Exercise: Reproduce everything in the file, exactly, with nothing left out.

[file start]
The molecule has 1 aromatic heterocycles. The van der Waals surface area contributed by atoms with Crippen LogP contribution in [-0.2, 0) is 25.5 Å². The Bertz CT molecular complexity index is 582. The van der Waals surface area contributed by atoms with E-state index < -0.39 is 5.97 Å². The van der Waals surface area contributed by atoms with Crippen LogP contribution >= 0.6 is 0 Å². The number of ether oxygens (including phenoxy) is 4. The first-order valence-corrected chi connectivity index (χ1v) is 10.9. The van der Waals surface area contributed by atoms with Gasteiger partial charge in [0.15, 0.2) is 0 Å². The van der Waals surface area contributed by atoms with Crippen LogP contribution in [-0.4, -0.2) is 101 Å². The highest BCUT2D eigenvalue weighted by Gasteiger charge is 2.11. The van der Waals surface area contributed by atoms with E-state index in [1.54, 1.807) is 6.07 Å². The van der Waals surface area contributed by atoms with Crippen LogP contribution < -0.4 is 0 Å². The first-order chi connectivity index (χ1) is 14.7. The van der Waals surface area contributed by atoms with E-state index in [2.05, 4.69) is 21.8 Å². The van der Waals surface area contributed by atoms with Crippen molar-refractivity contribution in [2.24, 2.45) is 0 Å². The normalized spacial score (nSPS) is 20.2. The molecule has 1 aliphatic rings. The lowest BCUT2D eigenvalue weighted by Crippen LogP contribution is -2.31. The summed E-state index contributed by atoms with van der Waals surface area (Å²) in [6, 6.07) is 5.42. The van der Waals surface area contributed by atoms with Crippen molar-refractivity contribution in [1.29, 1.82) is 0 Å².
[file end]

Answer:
The molecule has 1 aromatic heterocycles. The van der Waals surface area contributed by atoms with Crippen LogP contribution in [-0.2, 0) is 25.5 Å². The Bertz CT molecular complexity index is 582. The van der Waals surface area contributed by atoms with E-state index < -0.39 is 5.97 Å². The van der Waals surface area contributed by atoms with Crippen LogP contribution >= 0.6 is 0 Å². The number of ether oxygens (including phenoxy) is 4. The first-order valence-corrected chi connectivity index (χ1v) is 10.9. The van der Waals surface area contributed by atoms with Gasteiger partial charge in [0.15, 0.2) is 0 Å². The van der Waals surface area contributed by atoms with Crippen LogP contribution in [-0.4, -0.2) is 101 Å². The highest BCUT2D eigenvalue weighted by Gasteiger charge is 2.11. The van der Waals surface area contributed by atoms with E-state index in [1.54, 1.807) is 6.07 Å². The van der Waals surface area contributed by atoms with Crippen LogP contribution < -0.4 is 0 Å². The first-order chi connectivity index (χ1) is 14.7. The van der Waals surface area contributed by atoms with E-state index in [2.05, 4.69) is 21.8 Å². The van der Waals surface area contributed by atoms with Crippen molar-refractivity contribution in [2.24, 2.45) is 0 Å². The normalized spacial score (nSPS) is 20.2. The molecule has 1 aliphatic rings. The lowest BCUT2D eigenvalue weighted by Crippen LogP contribution is -2.31. The summed E-state index contributed by atoms with van der Waals surface area (Å²) in [6, 6.07) is 5.42. The van der Waals surface area contributed by atoms with Crippen molar-refractivity contribution in [1.29, 1.82) is 0 Å².